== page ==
Your Local Custody Laws
Just like the law in many other areas, custody law varies from state to state. There will be slightly different rules about what parents and children are entitled to and what factors determine the rights of each parent. Fortunately, if you hire an attorney, they will have expert knowledge of the local laws. Maples Family Law can explain child custody in California to you and are familiar with the ins and outs of the court system in the state. The right lawyer will help you to understand how a judge will come to a decision about custody and what you need to do to show that it’s right for your child to spend time with you.
Creating Your Own Custody Agreement
Not all parents disagree about child custody arrangements. Some are able to come to an agreement together and will create a visitation schedule and some other rules about who gets to make decisions. If you can make a decision together, you don’t need to go through a court case. However, you still might be required to go before a judge so that they can approve the agreement you have set out. This is so that the judge can turn it into a court order, which makes the things you have decided on legally enforceable. This might not be essential everywhere, so check with your lawyer.
Key Factors about Custody – Legal and Physical Custody
Understanding the difference between legal and physical custody is one of the important things you need to do when facing a custody case. Both of them are important when you are working out what each parent will be entitled to. Legal custody relates to decision making. If you have legal custody, you get to make decisions about things such as your child’s school or medical care. Of course, if you have shared legal custody, it’s best if you can make some decisions together. However, you can each make choices for your child alone, without the approval of the other parent.
Physical custody is about where the child lives. If physical custody is joint, the child will split their time between the two parents, although it usually is not 50/50. Sole physical custody likewise doesn’t mean that the child will never see one parent, but it does mean that the majority of the decisions will be determined by one parent.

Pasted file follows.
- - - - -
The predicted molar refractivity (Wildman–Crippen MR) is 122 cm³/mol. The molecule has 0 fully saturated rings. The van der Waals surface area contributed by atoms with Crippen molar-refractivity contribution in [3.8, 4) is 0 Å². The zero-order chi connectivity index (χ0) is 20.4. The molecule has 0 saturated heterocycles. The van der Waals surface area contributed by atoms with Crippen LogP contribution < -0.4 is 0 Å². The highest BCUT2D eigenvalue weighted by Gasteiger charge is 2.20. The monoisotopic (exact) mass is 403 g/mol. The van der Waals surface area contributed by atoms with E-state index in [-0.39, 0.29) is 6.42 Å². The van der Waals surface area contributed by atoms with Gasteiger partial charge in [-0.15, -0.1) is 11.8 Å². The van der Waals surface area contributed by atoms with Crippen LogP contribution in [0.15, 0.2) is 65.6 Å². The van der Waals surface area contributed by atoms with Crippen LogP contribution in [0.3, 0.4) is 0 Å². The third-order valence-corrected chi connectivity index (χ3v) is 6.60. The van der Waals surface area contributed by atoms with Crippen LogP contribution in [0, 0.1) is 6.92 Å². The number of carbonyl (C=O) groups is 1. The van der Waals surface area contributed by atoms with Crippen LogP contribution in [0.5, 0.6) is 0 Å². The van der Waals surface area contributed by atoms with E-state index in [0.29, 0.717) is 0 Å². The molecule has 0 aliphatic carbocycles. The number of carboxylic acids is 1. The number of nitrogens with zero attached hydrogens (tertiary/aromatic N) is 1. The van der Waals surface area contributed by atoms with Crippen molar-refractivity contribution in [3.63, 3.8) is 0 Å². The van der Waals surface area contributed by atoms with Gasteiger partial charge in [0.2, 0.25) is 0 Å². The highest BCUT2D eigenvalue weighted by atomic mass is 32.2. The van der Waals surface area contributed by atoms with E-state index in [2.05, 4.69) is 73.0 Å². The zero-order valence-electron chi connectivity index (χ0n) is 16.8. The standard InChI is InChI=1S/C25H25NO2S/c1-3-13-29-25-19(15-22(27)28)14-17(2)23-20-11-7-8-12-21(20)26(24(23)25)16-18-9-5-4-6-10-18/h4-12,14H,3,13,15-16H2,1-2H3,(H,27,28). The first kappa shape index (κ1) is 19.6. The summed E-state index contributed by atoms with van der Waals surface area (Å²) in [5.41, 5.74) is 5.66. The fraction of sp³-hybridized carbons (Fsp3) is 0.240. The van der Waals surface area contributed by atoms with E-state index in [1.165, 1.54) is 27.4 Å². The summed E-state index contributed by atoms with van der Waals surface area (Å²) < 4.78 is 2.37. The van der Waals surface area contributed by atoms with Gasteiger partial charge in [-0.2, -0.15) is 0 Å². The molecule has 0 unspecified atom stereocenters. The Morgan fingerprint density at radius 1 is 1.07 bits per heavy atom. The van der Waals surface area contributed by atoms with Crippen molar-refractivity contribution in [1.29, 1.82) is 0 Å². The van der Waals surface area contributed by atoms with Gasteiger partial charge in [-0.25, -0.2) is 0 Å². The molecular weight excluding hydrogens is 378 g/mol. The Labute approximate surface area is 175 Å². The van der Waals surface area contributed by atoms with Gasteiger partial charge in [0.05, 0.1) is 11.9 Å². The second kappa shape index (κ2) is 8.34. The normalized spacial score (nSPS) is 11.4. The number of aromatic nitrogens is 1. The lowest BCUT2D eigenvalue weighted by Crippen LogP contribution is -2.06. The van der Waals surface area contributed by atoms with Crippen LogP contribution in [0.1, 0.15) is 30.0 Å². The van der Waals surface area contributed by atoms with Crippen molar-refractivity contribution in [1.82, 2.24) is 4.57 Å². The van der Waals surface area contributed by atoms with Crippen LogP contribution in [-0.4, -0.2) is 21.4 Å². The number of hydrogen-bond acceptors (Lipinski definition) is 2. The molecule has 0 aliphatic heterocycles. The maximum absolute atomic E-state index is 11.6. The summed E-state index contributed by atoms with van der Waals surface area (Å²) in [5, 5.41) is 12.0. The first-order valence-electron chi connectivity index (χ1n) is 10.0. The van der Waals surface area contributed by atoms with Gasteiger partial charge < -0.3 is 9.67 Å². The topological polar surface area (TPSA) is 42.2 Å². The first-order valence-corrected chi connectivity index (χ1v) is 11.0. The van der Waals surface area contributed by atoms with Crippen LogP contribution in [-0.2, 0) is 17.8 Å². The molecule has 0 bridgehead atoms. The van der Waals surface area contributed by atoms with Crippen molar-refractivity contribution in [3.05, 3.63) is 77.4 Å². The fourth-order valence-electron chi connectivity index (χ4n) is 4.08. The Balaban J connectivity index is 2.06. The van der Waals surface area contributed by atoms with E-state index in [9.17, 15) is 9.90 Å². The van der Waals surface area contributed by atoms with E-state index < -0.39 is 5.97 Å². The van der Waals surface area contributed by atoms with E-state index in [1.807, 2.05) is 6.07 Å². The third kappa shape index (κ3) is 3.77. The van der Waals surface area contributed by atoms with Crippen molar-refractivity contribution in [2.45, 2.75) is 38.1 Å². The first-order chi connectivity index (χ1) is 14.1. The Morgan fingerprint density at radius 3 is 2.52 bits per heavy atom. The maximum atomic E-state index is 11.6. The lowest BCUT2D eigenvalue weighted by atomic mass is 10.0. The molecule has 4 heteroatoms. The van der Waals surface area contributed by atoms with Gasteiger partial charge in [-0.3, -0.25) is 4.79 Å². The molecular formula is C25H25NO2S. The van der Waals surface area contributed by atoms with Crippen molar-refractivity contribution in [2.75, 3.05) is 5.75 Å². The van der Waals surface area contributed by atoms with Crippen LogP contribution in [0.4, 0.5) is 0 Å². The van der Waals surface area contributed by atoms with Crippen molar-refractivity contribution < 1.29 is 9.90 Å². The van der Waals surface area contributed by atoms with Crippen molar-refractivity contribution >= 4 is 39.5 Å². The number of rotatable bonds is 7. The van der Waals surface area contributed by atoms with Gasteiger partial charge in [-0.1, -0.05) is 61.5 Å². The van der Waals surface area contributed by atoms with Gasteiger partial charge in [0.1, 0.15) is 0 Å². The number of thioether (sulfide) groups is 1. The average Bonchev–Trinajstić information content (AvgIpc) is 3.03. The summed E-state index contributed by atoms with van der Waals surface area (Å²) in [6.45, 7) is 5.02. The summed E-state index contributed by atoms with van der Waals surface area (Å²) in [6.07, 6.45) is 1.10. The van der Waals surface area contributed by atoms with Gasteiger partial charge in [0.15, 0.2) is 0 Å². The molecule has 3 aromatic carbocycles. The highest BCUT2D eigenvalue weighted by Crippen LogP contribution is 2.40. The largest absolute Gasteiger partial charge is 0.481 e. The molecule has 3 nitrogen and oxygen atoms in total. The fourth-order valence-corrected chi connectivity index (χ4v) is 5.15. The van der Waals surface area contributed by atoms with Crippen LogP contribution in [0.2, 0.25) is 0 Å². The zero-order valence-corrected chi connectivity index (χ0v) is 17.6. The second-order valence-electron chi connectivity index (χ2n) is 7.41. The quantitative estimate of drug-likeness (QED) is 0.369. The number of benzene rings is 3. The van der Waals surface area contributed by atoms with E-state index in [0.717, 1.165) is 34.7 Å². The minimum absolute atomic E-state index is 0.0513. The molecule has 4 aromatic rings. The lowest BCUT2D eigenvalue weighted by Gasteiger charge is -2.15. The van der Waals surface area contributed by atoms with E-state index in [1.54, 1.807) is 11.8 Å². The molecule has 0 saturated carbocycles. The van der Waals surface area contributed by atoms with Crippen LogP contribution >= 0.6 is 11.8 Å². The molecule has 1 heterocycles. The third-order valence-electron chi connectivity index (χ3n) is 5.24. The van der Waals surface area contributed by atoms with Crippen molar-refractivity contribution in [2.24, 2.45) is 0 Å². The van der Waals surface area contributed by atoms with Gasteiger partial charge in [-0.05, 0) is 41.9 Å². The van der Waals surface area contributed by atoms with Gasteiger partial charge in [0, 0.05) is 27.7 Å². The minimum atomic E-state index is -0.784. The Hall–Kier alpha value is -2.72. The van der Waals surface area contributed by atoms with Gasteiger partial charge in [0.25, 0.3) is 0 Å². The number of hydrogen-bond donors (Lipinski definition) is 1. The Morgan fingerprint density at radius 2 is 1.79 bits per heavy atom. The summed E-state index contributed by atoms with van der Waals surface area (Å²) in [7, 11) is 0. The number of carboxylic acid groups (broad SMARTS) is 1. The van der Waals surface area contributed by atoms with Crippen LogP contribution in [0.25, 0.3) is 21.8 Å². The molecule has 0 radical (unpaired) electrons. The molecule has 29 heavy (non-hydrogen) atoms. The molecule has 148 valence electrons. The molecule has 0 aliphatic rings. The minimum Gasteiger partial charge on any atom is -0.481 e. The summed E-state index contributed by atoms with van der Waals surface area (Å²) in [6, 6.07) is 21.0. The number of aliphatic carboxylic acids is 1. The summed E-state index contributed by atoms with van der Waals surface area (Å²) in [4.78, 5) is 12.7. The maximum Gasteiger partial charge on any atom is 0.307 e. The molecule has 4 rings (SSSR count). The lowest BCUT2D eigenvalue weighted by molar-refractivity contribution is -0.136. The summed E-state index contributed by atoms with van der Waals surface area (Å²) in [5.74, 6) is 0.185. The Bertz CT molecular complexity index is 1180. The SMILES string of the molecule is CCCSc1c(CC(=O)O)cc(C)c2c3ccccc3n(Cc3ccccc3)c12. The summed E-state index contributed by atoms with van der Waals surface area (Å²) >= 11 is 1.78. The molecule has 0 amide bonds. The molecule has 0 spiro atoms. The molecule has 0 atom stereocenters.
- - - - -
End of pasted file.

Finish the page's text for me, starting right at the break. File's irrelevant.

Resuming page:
Sole Custody vs Joint Custody
Sole custody and joint custody are also essential to understand, especially as a judge could award sole physical custody but joint legal custody. If one parent is awarded sole custody, they have responsibility for the child for the majority of the time. They might have the child living with them, with the other parent getting visitation if they have sole physical custody. If they have sole legal custody, only they get to make decisions for the child. On very rare occasions, one parent might not receive visitation for the child, but this is usually only in the case of domestic violence, abuse or neglect. Talk to your attorney about the specifics as all of these terms can be used in some courts interchangeably.
Temporary Custody Orders
If you feel that your child is currently in danger, or the other parent feels the same, it might be possible to apply for a temporary custody order. These can be used in emergency situations if you believe that your child is being physically or emotionally abused or something else might be happening to damage their health and happiness. A temporary custody order could also be used if you think your child will be removed from the state and you want to ensure they can’t leave. A judge can make the decision to issue a temporary custody order if they think there are grounds to do so.
Note: Some divorce proceedings also start with temporary custody order prior to your final hearing.
What Affects Custody Decisions
Understanding what factors can influence a judge’s decision in a custody case will help you and your lawyer to build a better argument. The judge has to make a decision about what is best for the child, which means they need to think about a range of things that will affect their health and happiness. They will consider a child’s age, health, relationship with each parent, the behavior, and history of each parent, and the child’s ties to their school and the local community. While some people think that mothers are automatically favored in custody cases, the truth is that it’s the primary caregiver who is more likely to get majority custody. And, although parenting is much more equal than it used to be, this is still often the mother.
Changing a Custody Order
In the future, you might wish to make a change to a custody order. It’s important to recognize that a custody order can be changed, so it’s not set in stone forever. Both parents might come to a decision together about a change to their custody agreement, or one parent might want to make a request for a change. To get a custody order legally changed, you need to return to court to ensure it’s official. It’s useful to know about the process for changing a court order, even if you’re happy with the agreement you have now.
Making sure that you’re knowledgeable about custody matters will put you in a better position if you want to make sure you have custody of your children. A good lawyer can help you understand all you need to know.
Contributed post. Feature image via The Blue Diamond Gallery.
Latest posts by FullCustodyDad / Fred Campos (see all)
- Great Ways to Reduce the Impact of Divorce On Your Kids - March 16, 2019
- 12 Ways To Live A Happy Family Life - March 7, 2019
- The Biggest Parenting Mistakes You Should Avoid Making - February 28, 2019